Energy level diagram of lowest 60 hyperfine levels of 12C1H. The zero reference energy is defined for the lowest CH rotational level (2Π1/2, j = 1/2). The rotational levels are drawn to scale but the Λ-doubling and the hyperfine splittings are not shown to scale for clarity reasons. It should be noted that f levels are lower than e in the F1 spin-orbit manifold but the reverse is true in the F2 spin-orbit manifold. Regarding the energy order of the hyperfine levels, higher F corresponds to higher energy in F2 but the reverse is true in F1 (with the exception for the lowest Λ-doublet shown in red). The total parity (±) is also shown.

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3. Scattering calculations

The present paper uses the most recent ab initio potential energy surface PES for CH–He (Marinakis et al. 2015) and OH–He (Kalugina et al. 2014). We refer the reader there for a discussion of previous work on these two inelastic systems. We note that there was a very good agreement between all available experimental and theoretical data validating the quality of the PESs. In the present calculations we used Alexander’s method (Alexander 1985) to study the inelastic scattering between a 2Π diatomic molecule and structureless atom. Quantum close-coupling calculations were performed using HIBRIDON program (Alexander et al. 2014) in order to obtain the nuclear-spin-free SJ(Fijεl; Fijεl′) scattering matrices between nuclear-spin-free fine structure levels of CH/OH. In this notation, Fi denotes the spin-orbit manifold, j the rotational level, ε can be either e or f, and l is the orbital angular momentum quantum number. The prime is used to denote the post-collisional levels. In the calculations, all the molecules are in the ground vibrational state, and the OH/CH rotation constants, spin-orbit coupling constants, and the Λ-doubling parameters are those from Kalugina et al. (2014) and Marinakis et al. (2015). The CH–He and OH–He and hyperfine cross-sections were obtained from the nuclear-spin-free scattering matrix using the recoupling method (Faure & Lique 2012; Marinakis et al. 2016).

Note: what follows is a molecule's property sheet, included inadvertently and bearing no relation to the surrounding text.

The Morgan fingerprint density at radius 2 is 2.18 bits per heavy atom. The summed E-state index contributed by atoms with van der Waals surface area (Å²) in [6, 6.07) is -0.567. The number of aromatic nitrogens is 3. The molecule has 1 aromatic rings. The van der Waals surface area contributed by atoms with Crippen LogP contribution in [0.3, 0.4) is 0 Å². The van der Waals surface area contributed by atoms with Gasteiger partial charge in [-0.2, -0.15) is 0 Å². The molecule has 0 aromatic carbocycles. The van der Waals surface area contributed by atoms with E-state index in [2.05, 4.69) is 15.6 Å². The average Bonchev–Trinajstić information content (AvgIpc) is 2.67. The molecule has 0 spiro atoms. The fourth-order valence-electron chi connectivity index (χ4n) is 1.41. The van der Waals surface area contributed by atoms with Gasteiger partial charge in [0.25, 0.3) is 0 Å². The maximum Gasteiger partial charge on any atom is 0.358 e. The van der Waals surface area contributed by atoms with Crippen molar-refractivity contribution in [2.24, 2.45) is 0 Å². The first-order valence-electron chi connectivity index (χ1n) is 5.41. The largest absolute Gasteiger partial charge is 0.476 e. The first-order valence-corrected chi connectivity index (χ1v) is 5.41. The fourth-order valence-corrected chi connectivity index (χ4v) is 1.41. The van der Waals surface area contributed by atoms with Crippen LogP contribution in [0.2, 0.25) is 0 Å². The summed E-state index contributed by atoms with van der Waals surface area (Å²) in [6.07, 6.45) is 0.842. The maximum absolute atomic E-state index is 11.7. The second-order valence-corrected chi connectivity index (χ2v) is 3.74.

The corresponding rate coefficients were computed as an average over the collision energy (Ec):

(1)

where σα → β is the cross-section from initial state α to final state β, μ is the CH/OH–He reduced mass and kB is Boltzmann’s constant. The transitions involve all levels with j up to 7.5 for temperatures ranging from 10 to 300 K for CH–He collisions, and for j up to 6.5 and for temperatures ranging from 5 to 300 K for OH–He collisions. All these rate coefficients will be available in the BASECOL (Dubernet et al. 2013) and LAMDA (Schöier et al. 2005) databases.

4. Results

State-to-state hyperfine rate coefficients for Λ-doublet changing collisions of CH/OH (X2Π1/2, j = 0.5e) and He are shown in Figs. 2 and 3, respectively. These Λ-doublet transitions are important in astrophysics and especially for interpreting maser emission. We note that the transition F = 0 → F = 0 is forbidden. In order to examine the rotational dependence of the hyperfine Λ-doublet changing collisions, the rate coefficients between the j = 1.5 levels in the 2Π3/2 state are shown in Figs. 4 and 5. As discussed in the case of OH–He (Marinakis et al. 2016), the energy difference in these hyperfine levels is negligible and can be disregarded in the discussion on propensities at usual temperatures. Each Λ-doublet level has two hyperfine components that correspond to two different hyperfine quantum numbers Fmax and Fmin, with Fmax >  Fmin. In the case of OH–He, it was shown (Marinakis et al. 2016) that the cross-sections were larger in the following order: Fmax → Fmax ≥ Fmin → Fmin >  Fmin → Fmax ≥ Fmax → Fmin. This is what is observed in Fig. 6 for the rate coefficients at 100 K of CH/OH–He for all the rotational levels with the exception of j = 0.5, where as discussed one out of four transitions is forbidden. This is consistent with typical hyperfine propensity rules (Lique & Kłos 2011) that show propensity in favor of Δj = ΔF transitions, but are also proportional to the degeneracy (2F′+1) of the final hyperfine level.

thumbnail Fig. 2.

Temperature dependence of state-to-state hyperfine rate coefficients for spin-orbit conserving collisions of CH(X2Π1/2) and He. The initial and final levels are j = 0.5e and j = 0.5f, respectively. The initial and final F quantum numbers are shown in the graph.

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thumbnail Fig. 3.

Temperature dependence of state-to-state hyperfine rate coefficients for spin-orbit conserving collisions of OH(X2Π1/2) and He. The initial and final levels are j = 0.5e and j = 0.5f, respectively. The initial and final F quantum numbers are shown in the graph.

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thumbnail Fig. 4.

Temperature dependence of state-to-state hyperfine rate coefficients for spin-orbit conserving collisions of CH(X2Π3/2) and He. The initial and final levels are j = 1.5f and j = 1.5e, respectively. The initial and final F quantum numbers are shown in the graph.

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thumbnail Fig. 5.